The failure of the expedition effectively ended the military career of Banks, and controversy surrounding his retreat, the presence of cotton speculators and the use of military boats to remove cotton dogged his early postbellum congressional campaigns. Admiral Porter realized a substantial sum of money during the expedition from the sale of cotton as prizes of war.[29]

The Confederates lost two key commanders, Mouton and Green, and suffered casualties they could not afford. Perhaps more importantly, relations between the aggressive Taylor and cautious Smith were permanently damaged by their disagreement over Smith's decision to remove half of Taylor's troops following the Battle of Pleasant Hill.[30] The lost opportunity to capture the entire Union fleet as it lay helpless above the falls at Alexandria haunted Taylor to his dying day; he was certain that Smith had robbed him a chance to cripple the Union forces. The arguments between the two generals resulted in Taylor's transfer to command of the Department of East Louisiana, Mississippi, and Alabama soon after the campaign ended.[31]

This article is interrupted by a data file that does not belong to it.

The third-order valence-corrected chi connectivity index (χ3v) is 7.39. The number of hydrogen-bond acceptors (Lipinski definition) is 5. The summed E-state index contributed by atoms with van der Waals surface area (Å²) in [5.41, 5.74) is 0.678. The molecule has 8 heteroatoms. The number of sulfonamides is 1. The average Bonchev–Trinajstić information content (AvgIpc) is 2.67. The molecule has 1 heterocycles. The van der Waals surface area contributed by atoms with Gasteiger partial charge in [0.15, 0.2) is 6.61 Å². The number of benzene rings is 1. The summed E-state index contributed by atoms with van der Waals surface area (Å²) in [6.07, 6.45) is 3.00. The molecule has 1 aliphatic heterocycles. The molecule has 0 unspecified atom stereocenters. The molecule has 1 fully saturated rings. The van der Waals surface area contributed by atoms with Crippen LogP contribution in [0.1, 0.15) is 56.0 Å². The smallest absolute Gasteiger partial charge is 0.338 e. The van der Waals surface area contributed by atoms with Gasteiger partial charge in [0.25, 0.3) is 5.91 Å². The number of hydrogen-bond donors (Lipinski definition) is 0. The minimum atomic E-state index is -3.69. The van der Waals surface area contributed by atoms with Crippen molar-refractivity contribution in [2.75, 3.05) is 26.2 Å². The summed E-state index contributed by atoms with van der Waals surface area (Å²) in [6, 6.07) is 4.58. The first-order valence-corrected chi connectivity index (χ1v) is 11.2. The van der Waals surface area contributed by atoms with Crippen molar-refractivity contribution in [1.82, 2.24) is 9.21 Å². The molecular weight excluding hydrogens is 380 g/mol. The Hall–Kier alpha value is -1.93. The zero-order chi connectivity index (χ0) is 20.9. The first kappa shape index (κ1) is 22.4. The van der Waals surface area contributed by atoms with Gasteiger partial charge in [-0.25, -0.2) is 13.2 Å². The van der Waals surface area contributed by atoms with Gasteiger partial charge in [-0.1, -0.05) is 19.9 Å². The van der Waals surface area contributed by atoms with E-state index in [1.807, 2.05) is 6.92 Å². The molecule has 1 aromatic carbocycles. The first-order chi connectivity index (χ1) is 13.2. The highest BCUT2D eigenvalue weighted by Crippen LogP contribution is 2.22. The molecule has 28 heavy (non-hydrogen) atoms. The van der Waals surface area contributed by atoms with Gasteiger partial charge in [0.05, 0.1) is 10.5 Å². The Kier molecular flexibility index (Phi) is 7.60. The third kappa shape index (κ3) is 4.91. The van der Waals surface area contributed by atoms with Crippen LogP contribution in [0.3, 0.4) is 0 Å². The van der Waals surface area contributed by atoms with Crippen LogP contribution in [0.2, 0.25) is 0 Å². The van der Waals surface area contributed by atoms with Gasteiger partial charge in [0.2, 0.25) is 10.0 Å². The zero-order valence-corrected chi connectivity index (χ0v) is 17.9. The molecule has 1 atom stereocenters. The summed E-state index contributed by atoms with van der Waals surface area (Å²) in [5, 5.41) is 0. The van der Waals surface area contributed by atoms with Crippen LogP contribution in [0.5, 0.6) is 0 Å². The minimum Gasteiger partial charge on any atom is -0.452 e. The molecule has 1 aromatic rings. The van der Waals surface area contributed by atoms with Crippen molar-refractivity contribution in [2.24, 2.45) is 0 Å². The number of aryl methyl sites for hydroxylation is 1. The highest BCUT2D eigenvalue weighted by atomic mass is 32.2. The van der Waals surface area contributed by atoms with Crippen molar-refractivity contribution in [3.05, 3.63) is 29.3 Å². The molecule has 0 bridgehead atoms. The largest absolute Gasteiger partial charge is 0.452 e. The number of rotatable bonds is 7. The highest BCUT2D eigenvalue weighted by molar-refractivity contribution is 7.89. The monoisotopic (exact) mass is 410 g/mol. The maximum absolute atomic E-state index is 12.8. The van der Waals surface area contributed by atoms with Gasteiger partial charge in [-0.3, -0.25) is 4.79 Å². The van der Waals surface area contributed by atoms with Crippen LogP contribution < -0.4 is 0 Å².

1. ^ U.S. Cong. Joint Comm. Cond. War, 1865, p. III.
  2. ^ U.S. Cong. Joint Comm. Cond. War, 1865, p. 21.
  3. ^ Brooksher, 1998, pp. 3–5, 7.
  4. ^ Brooksher, 1998, pp. 5–7.
  5. ^ Brooksher, 1998, pp. 26–27, 34.
  6. ^ U.S. Cong. Joint Comm. Cond. War, 1865, p. VI.
  7. ^ Johnson & Buel, 1887, p. 368.
  8. ^ Josephy, 1991, pp. 194–196.
  9. ^ Brooksher, 1998, p. 55.
  10. ^ Brooksher, 1998, pp. 55–56.
  11. ^ Hollandsworth, 1998, p. 180.
  12. ^ Brooksher, 1998, pp. 58–60.
  13. ^ Josephy, 1991, pp. 197, 199.